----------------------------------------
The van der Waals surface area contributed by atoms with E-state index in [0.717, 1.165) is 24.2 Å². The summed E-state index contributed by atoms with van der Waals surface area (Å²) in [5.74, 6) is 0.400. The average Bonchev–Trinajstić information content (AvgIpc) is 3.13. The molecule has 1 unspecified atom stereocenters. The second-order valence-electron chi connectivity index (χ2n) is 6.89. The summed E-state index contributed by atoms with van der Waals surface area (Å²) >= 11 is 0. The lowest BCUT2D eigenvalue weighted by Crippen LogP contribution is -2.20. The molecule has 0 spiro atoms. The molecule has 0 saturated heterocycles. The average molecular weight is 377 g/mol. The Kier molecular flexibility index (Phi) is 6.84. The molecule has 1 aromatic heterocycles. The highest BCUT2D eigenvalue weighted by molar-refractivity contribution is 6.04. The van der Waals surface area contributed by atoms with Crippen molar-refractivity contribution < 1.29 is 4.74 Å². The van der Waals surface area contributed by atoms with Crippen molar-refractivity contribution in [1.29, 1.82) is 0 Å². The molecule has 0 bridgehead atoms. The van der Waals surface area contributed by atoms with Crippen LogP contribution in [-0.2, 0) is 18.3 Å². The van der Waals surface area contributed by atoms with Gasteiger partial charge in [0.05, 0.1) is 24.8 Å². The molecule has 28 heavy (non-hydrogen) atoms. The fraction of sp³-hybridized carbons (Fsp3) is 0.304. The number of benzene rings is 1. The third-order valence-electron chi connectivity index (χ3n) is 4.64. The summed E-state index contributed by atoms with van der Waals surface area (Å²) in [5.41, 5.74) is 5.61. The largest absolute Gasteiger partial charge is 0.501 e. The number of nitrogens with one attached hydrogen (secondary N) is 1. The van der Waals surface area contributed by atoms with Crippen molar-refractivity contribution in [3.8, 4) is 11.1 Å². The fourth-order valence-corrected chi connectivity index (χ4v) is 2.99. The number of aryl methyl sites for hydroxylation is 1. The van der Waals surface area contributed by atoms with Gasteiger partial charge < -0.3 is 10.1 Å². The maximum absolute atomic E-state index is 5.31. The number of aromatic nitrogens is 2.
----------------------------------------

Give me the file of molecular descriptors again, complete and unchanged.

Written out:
The van der Waals surface area contributed by atoms with E-state index in [0.717, 1.165) is 24.2 Å². The summed E-state index contributed by atoms with van der Waals surface area (Å²) in [5.74, 6) is 0.400. The average Bonchev–Trinajstić information content (AvgIpc) is 3.13. The molecule has 1 unspecified atom stereocenters. The second-order valence-electron chi connectivity index (χ2n) is 6.89. The summed E-state index contributed by atoms with van der Waals surface area (Å²) >= 11 is 0. The lowest BCUT2D eigenvalue weighted by Crippen LogP contribution is -2.20. The molecule has 0 spiro atoms. The molecule has 0 saturated heterocycles. The average molecular weight is 377 g/mol. The Kier molecular flexibility index (Phi) is 6.84. The molecule has 1 aromatic heterocycles. The highest BCUT2D eigenvalue weighted by molar-refractivity contribution is 6.04. The van der Waals surface area contributed by atoms with Crippen molar-refractivity contribution < 1.29 is 4.74 Å². The van der Waals surface area contributed by atoms with Crippen molar-refractivity contribution in [1.29, 1.82) is 0 Å². The molecule has 0 bridgehead atoms. The van der Waals surface area contributed by atoms with Crippen LogP contribution in [-0.2, 0) is 18.3 Å². The van der Waals surface area contributed by atoms with Gasteiger partial charge in [0.05, 0.1) is 24.8 Å². The molecule has 28 heavy (non-hydrogen) atoms. The fraction of sp³-hybridized carbons (Fsp3) is 0.304. The number of benzene rings is 1. The third-order valence-electron chi connectivity index (χ3n) is 4.64. The summed E-state index contributed by atoms with van der Waals surface area (Å²) in [5.41, 5.74) is 5.61. The largest absolute Gasteiger partial charge is 0.501 e. The number of nitrogens with one attached hydrogen (secondary N) is 1. The van der Waals surface area contributed by atoms with Crippen molar-refractivity contribution in [3.8, 4) is 11.1 Å². The fourth-order valence-corrected chi connectivity index (χ4v) is 2.99. The number of aryl methyl sites for hydroxylation is 1. The van der Waals surface area contributed by atoms with Gasteiger partial charge < -0.3 is 10.1 Å². The maximum absolute atomic E-state index is 5.31. The number of aromatic nitrogens is 2.